1. ELT (Notice the L before the T): The data loading happens before the transformations. Raw data is extracted from the source system and loaded into a target data warehouse (e.g. BigQuery, Amazon Redshift, Snowflake…). Only afterward the data is transformed.

Both paradigms have advantages and shortcomings and are better thought of as two strategies for different DataOps challenges.

ETL is usually better suited for smaller data pipelines, while ELT is the go-to design pattern for big data.

Irrespective of the architecture of your choice, all etl transformations can be categorized into a couple of prototypical types, which we are going to breakdown in this blog.

Recommended read: Complete ETL process overview.

8 Types of data transformations

Depending on the type of transformation you employ to clean your data, you could be using one of the prototypes of data transformation.

1. Data Filtering 

Data filtering is one of the simplest transformations. Certain columns or rows are filtered out before saving or inserting the data into the data storage.

Example: For the table sales_2021, you filter out all data from orders that were placed before 2021-01-01.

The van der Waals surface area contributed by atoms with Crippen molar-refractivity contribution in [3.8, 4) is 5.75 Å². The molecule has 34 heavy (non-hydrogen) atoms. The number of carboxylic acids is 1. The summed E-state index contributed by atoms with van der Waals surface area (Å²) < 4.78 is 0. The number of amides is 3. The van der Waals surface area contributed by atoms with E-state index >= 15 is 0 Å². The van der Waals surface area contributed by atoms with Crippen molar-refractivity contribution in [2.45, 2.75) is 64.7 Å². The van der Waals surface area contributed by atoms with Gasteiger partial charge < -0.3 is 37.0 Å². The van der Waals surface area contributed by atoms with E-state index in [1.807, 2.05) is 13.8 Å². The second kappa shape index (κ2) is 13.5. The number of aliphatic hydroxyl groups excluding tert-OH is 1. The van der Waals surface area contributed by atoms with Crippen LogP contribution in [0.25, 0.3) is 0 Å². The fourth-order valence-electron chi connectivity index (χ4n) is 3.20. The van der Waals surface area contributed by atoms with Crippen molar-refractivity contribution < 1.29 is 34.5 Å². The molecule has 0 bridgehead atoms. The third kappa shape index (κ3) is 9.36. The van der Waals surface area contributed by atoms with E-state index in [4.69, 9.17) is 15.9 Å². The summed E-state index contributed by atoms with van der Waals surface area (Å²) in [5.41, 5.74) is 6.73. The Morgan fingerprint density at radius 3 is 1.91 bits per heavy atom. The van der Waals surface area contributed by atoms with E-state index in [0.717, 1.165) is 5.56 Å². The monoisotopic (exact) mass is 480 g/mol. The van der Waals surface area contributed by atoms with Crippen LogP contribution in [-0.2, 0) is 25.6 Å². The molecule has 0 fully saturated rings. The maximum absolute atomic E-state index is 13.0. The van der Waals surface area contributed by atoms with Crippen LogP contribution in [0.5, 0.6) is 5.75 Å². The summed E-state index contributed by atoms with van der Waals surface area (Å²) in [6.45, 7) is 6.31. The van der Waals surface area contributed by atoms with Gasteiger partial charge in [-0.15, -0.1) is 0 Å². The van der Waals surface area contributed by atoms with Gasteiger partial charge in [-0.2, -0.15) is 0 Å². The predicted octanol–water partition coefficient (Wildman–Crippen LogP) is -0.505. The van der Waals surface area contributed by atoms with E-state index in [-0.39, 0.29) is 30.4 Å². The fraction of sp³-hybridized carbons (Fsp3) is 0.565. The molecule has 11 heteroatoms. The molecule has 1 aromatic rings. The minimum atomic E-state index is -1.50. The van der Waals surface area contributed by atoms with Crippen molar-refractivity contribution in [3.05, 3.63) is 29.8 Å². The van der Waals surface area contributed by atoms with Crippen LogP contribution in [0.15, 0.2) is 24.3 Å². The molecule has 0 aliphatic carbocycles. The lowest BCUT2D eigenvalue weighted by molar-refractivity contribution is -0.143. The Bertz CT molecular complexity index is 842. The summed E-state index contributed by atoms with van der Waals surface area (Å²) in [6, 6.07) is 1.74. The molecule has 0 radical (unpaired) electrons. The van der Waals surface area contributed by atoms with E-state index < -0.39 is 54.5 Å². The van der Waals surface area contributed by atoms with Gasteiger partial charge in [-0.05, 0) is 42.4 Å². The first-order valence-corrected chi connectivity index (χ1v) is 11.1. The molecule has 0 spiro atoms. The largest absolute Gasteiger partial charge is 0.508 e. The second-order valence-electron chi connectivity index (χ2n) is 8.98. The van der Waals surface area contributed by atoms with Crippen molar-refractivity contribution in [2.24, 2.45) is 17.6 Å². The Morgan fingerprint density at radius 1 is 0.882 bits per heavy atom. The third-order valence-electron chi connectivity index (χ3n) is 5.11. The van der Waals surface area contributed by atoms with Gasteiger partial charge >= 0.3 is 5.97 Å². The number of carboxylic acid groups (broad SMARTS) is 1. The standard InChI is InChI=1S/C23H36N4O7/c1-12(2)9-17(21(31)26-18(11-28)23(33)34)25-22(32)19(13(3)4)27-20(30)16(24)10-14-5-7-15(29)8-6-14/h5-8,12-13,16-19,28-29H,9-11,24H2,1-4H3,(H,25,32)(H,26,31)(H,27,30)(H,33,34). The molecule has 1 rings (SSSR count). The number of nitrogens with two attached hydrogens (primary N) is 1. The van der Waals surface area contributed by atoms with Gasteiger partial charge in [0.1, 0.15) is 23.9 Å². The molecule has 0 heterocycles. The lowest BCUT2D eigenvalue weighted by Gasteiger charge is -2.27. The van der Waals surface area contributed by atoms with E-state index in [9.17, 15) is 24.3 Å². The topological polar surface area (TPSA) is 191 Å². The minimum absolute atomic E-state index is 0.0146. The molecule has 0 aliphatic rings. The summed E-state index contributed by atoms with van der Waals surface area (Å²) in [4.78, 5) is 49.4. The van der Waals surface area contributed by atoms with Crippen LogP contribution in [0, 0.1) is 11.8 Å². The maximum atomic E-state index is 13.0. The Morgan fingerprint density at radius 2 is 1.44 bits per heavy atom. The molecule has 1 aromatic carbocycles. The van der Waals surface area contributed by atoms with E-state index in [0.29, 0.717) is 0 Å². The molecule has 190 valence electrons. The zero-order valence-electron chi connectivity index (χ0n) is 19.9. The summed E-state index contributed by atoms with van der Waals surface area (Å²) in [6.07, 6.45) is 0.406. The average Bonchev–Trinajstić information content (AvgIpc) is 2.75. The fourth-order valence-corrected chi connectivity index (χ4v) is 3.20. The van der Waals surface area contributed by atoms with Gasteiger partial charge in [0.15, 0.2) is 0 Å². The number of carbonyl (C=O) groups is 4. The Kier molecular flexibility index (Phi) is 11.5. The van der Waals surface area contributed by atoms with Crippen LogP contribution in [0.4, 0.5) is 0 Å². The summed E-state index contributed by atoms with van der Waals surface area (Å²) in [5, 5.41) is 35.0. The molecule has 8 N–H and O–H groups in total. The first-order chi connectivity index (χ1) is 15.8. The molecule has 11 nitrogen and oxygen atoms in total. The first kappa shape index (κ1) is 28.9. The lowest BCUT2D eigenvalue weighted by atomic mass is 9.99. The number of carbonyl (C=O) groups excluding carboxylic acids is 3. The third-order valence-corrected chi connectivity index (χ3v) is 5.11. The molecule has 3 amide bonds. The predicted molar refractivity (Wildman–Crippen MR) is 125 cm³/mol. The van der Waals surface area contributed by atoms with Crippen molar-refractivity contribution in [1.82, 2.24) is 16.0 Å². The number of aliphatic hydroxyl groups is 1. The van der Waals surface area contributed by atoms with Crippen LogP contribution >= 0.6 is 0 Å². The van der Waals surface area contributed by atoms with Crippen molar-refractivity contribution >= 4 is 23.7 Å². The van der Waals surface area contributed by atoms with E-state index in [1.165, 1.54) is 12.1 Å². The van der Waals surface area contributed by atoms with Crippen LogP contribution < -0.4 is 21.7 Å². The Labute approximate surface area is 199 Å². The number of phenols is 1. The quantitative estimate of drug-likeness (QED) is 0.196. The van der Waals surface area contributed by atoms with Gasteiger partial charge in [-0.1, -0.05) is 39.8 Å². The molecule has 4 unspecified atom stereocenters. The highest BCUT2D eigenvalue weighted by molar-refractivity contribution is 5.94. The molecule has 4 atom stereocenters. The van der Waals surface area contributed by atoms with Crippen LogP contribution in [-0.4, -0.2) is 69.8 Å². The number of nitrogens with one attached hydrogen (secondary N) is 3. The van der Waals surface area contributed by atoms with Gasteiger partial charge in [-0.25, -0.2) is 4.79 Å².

2. Data Mapping

Data mapping is one of the most common types of data transformations across all operations and industries. Data mapping (also called translation or conversion), takes one data input and changes it to its equivalent in another format.

It takes on many forms such as unifying capitalizations, converting strings to the same encoding standard, synchronizing date and time values, aligning units across different granulations, etc.

Example 1: Take product names from your eCommerce shop across all language variants and translate them into English before inserting them into the product_details table.

Example 2: You are running an app and are interested in usage analytics. The data you collect is time-stamped with the local timezone of each user. Before extracting and saving events to your event_raw table, you convert local time zones to UTC timestamps. For example, Mario and Jessica are playing each other in your app’s game. But Mario plays it in Italy at 5 pm, while Jessica plays it in New York at 11 am (both local time). To avoid confusing timestamps, you convert events from both Mario and Jessica to UTC (3 pm).